- Release Date (NA): May 7, 2020
- Release Date (EU): May 7, 2020
- Publisher: Merge Games
- Developer: Infuse Studio
- Genres: Adventure
- ESRB Rating: Everyone
- PEGI Rating: Three years and older
- Also For: Computer
Single playerLocal MultiplayerOnline MultiplayerCo-operative
In a culture of complicated games, with hours of gameplay and meta-level puzzles, super minimal games never really get much coverage and even less praise against its rival games, unless it nails several key pillars of gaming and offers something that really distinguishes itself from the pack. Spirit of the North is an incredibly simplistic adventure in a similar vein to Rime of Journey, positing a simple, ordinary, common or garden red fox as the main proponent, driving a Nordic folklore laden tale of exploration and intrigue. Infuse Studio was formed in 2015 and contains just 3 members who juggle design, music, and various Unreal Engine 4 based techniques required to produce stunning works of evocative art.
You begin in a vast snow-laden tundra, with a sense of awe that lets you feel like you could walk anywhere in this environment, sniff out things in the far reaches, and leisurely advance around the landscapes with such a sense of wonder that absolutely anything could be around the next turn for you to discover. Using the left stick you push forward and your beast lurches into action. Holding L gives you a boost of speed, dashing through the snow twice as fast as your standard amble and the R button lets you jump, so you can bound around the environments reaching higher places and leaping over obstacles. The A button lets you yap and bark, which becomes increasingly useful in further chapters to communicate with allied spirits, and finally, the X button interacts with totems and anything else that is usable.
The gameplay is slow but steady as you navigate what seems to be open worlds in a largely linear fashion. You simply follow the mounds of stones, trekking across miles and miles of scenery with your thumb firmly pushing that analogue stick upwards. Honestly, the first 10-15 minutes of the game will see you lolloping for an obscene amount of time before you get to the next section you need to endure. It's quite monotonous, until you find an interesting building, or discover a decaying monk. Once you have located something interesting, it's mere seconds to figure out what to do and how to complete it. For the majority of the time, it's a flower or rune to activate and there are a series of mummified shamans that have lost their magical sceptres and you simply have to appease them by returning it back to them. Generally, the puzzles in this game are not very taxing, which unfortunately just makes it all the more uninteresting to play. Split across eight chapters, there are 28 shamans to find, fifty spirit blooms, eight ancient murals, 12 sets of runes to match up and a bunch of plague tethers to destroy giving you roughly four hours of content to 100% complete if you are a seasoned gamer.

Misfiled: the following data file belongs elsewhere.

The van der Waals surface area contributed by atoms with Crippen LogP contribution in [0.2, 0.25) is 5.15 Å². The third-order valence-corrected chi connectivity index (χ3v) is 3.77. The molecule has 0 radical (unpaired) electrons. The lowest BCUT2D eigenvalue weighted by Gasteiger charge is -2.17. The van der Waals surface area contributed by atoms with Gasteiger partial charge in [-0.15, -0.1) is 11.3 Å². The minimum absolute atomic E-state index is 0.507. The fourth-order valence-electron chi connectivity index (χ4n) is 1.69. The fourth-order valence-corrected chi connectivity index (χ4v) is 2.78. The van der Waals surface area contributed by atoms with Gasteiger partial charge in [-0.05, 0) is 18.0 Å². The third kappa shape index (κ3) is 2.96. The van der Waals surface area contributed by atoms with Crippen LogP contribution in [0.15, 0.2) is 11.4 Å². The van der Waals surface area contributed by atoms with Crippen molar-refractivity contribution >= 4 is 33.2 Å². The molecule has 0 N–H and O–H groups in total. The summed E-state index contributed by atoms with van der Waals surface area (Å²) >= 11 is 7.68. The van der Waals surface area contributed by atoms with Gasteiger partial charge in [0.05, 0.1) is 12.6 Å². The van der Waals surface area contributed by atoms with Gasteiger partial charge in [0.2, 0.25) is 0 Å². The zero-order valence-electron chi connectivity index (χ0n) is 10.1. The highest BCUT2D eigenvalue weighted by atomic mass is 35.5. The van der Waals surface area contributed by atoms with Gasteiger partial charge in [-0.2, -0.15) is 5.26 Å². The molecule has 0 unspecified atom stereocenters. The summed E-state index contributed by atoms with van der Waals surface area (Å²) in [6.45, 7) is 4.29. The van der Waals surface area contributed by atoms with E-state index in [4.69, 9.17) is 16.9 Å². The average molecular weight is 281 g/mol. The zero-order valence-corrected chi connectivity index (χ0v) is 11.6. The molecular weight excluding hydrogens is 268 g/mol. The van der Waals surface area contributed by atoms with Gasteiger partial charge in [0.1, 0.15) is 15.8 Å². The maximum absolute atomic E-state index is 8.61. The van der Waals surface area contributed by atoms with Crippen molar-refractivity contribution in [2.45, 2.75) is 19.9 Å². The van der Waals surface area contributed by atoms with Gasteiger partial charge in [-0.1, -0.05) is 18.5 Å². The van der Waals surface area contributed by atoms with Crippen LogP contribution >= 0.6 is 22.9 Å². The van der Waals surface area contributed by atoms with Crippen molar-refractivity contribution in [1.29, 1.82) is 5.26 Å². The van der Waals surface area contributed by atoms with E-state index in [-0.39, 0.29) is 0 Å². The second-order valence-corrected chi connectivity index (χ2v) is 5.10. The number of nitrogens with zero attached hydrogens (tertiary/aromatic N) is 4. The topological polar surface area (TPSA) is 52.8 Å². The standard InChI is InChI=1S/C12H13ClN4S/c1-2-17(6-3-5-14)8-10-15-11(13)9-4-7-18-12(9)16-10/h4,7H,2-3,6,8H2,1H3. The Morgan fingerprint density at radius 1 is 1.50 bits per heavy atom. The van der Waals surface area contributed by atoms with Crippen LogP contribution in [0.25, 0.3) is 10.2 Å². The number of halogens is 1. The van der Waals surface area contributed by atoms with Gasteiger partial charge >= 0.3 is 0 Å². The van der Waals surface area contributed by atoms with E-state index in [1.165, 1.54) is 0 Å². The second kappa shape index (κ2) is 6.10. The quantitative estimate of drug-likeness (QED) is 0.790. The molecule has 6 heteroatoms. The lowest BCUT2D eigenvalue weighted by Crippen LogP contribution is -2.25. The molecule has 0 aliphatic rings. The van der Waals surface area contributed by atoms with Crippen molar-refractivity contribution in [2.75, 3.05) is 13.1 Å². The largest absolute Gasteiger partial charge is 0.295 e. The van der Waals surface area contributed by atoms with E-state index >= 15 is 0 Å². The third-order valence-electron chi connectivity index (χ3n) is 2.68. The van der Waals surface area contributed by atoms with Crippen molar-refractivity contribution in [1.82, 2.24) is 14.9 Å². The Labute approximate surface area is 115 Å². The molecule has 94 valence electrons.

Much of the gameplay centres on exploration to find ways to progress further. These involve a lot of platforming, simplified maze-style wandering to find the next mound of stones, and flying down the slopes at the speed of sound to get yourself further into the levels. Interestingly, sections where you are bounding downhill almost turn into a snowboarding style mini-game as your animal hurtles down the hills, slipping, sliding and skating across the icy blue surfaces. You can jump and steer left and right to follow the line of the tunnels and chasms, however, the animation in this sequence again is amazingly stiff and clunky with your Vulpes Vulpes assuming a stooped posture, tail jolting, as if it's about to drop the most girthy, dehydrated scat of its life.
Graphically, you will, at first, be quite impressed with the atmospheric and vast environments. This quickly dissipates when you look closer into the details. First and foremost, the scenery is awesome. It sets the scene and paints the colour palette you would expect with some blues, greens, and whites, the snow looks bump-mapped along with the shiny stonework and cavern walls, with reflective water pooling in places, and your glowing character illuminating the caverns and nooks. When you look up close though, you see probably the worst rendition of fur I have ever seen in a game on your fox. It’s impressionistic at best, but downright jagged looking at worst. The snow effects underfoot are also glaringly awful. You step foot on the crisp white surface hoping to leave prints or a trail, instead, you are met with one frame pop-in of "animation,” bevelling out where your fox has touched in the virgin snow—its horrid. Water particles where you have waterfalls or sprays of water, and surface ripples and splashes disappointingly look like original PlayStation graphics. Hideously clunky textures flatly pressed onto the surface mesh, looking pixelated and unsubtle, really lets the game down.